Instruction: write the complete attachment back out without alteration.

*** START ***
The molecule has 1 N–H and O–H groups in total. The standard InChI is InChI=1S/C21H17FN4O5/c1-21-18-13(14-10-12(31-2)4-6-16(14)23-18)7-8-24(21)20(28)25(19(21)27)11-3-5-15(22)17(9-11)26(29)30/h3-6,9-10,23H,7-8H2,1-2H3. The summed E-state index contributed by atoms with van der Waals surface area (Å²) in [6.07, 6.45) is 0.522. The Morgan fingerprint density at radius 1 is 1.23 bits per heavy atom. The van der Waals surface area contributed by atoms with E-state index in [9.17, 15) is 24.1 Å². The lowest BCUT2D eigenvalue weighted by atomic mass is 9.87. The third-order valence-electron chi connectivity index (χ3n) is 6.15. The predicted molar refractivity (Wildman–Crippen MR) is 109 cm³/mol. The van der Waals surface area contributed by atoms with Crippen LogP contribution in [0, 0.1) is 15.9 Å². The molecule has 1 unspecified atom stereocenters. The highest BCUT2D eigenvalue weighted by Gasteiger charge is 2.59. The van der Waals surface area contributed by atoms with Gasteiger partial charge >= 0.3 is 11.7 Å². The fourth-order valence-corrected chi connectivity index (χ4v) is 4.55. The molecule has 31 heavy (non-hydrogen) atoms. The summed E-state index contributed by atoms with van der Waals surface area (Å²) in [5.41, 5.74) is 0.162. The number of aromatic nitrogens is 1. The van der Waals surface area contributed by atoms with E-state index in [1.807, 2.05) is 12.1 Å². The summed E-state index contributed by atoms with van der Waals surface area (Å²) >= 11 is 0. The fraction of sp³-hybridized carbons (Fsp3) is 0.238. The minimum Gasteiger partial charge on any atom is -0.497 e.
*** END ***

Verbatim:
The molecule has 1 N–H and O–H groups in total. The standard InChI is InChI=1S/C21H17FN4O5/c1-21-18-13(14-10-12(31-2)4-6-16(14)23-18)7-8-24(21)20(28)25(19(21)27)11-3-5-15(22)17(9-11)26(29)30/h3-6,9-10,23H,7-8H2,1-2H3. The summed E-state index contributed by atoms with van der Waals surface area (Å²) in [6.07, 6.45) is 0.522. The Morgan fingerprint density at radius 1 is 1.23 bits per heavy atom. The van der Waals surface area contributed by atoms with E-state index in [9.17, 15) is 24.1 Å². The lowest BCUT2D eigenvalue weighted by atomic mass is 9.87. The third-order valence-electron chi connectivity index (χ3n) is 6.15. The predicted molar refractivity (Wildman–Crippen MR) is 109 cm³/mol. The van der Waals surface area contributed by atoms with Crippen LogP contribution in [0, 0.1) is 15.9 Å². The molecule has 1 unspecified atom stereocenters. The highest BCUT2D eigenvalue weighted by Gasteiger charge is 2.59. The van der Waals surface area contributed by atoms with Gasteiger partial charge >= 0.3 is 11.7 Å². The fourth-order valence-corrected chi connectivity index (χ4v) is 4.55. The molecule has 31 heavy (non-hydrogen) atoms. The summed E-state index contributed by atoms with van der Waals surface area (Å²) in [5.41, 5.74) is 0.162. The number of aromatic nitrogens is 1. The van der Waals surface area contributed by atoms with E-state index in [1.807, 2.05) is 12.1 Å². The summed E-state index contributed by atoms with van der Waals surface area (Å²) >= 11 is 0. The fraction of sp³-hybridized carbons (Fsp3) is 0.238. The minimum Gasteiger partial charge on any atom is -0.497 e.